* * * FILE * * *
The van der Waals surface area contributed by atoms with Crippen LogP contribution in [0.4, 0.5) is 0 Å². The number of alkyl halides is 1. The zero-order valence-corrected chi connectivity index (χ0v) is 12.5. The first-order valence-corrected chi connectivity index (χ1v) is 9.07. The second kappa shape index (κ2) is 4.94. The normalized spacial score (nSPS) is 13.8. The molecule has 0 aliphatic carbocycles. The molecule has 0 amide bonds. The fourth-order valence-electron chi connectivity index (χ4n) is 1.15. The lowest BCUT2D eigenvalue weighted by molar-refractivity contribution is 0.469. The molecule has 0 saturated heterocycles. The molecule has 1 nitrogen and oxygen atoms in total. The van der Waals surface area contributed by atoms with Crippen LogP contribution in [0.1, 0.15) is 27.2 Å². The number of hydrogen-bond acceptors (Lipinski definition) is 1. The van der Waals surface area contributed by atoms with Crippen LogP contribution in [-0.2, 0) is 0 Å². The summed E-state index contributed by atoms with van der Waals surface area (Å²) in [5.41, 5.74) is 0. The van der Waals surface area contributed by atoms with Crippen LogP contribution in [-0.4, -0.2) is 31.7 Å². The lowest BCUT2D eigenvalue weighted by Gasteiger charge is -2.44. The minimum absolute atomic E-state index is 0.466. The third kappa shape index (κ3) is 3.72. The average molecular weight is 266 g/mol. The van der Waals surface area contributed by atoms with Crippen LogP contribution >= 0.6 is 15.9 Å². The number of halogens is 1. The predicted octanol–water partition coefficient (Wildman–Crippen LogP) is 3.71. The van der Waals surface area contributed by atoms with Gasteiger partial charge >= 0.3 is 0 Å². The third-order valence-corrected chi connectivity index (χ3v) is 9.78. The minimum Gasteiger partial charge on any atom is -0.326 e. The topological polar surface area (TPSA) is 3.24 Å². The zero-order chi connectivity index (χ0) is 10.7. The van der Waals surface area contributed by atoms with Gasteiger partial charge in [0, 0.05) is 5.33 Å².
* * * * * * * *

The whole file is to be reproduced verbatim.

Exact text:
The van der Waals surface area contributed by atoms with Crippen LogP contribution in [0.4, 0.5) is 0 Å². The number of alkyl halides is 1. The zero-order valence-corrected chi connectivity index (χ0v) is 12.5. The first-order valence-corrected chi connectivity index (χ1v) is 9.07. The second kappa shape index (κ2) is 4.94. The normalized spacial score (nSPS) is 13.8. The molecule has 0 aliphatic carbocycles. The molecule has 0 amide bonds. The fourth-order valence-electron chi connectivity index (χ4n) is 1.15. The lowest BCUT2D eigenvalue weighted by molar-refractivity contribution is 0.469. The molecule has 0 saturated heterocycles. The molecule has 1 nitrogen and oxygen atoms in total. The van der Waals surface area contributed by atoms with Crippen LogP contribution in [0.1, 0.15) is 27.2 Å². The number of hydrogen-bond acceptors (Lipinski definition) is 1. The van der Waals surface area contributed by atoms with Crippen LogP contribution in [-0.2, 0) is 0 Å². The summed E-state index contributed by atoms with van der Waals surface area (Å²) in [5.41, 5.74) is 0. The van der Waals surface area contributed by atoms with Crippen LogP contribution in [-0.4, -0.2) is 31.7 Å². The lowest BCUT2D eigenvalue weighted by Gasteiger charge is -2.44. The minimum absolute atomic E-state index is 0.466. The third kappa shape index (κ3) is 3.72. The average molecular weight is 266 g/mol. The van der Waals surface area contributed by atoms with Crippen LogP contribution >= 0.6 is 15.9 Å². The number of halogens is 1. The predicted octanol–water partition coefficient (Wildman–Crippen LogP) is 3.71. The van der Waals surface area contributed by atoms with Gasteiger partial charge >= 0.3 is 0 Å². The third-order valence-corrected chi connectivity index (χ3v) is 9.78. The minimum Gasteiger partial charge on any atom is -0.326 e. The topological polar surface area (TPSA) is 3.24 Å². The zero-order chi connectivity index (χ0) is 10.7. The van der Waals surface area contributed by atoms with Gasteiger partial charge in [0, 0.05) is 5.33 Å².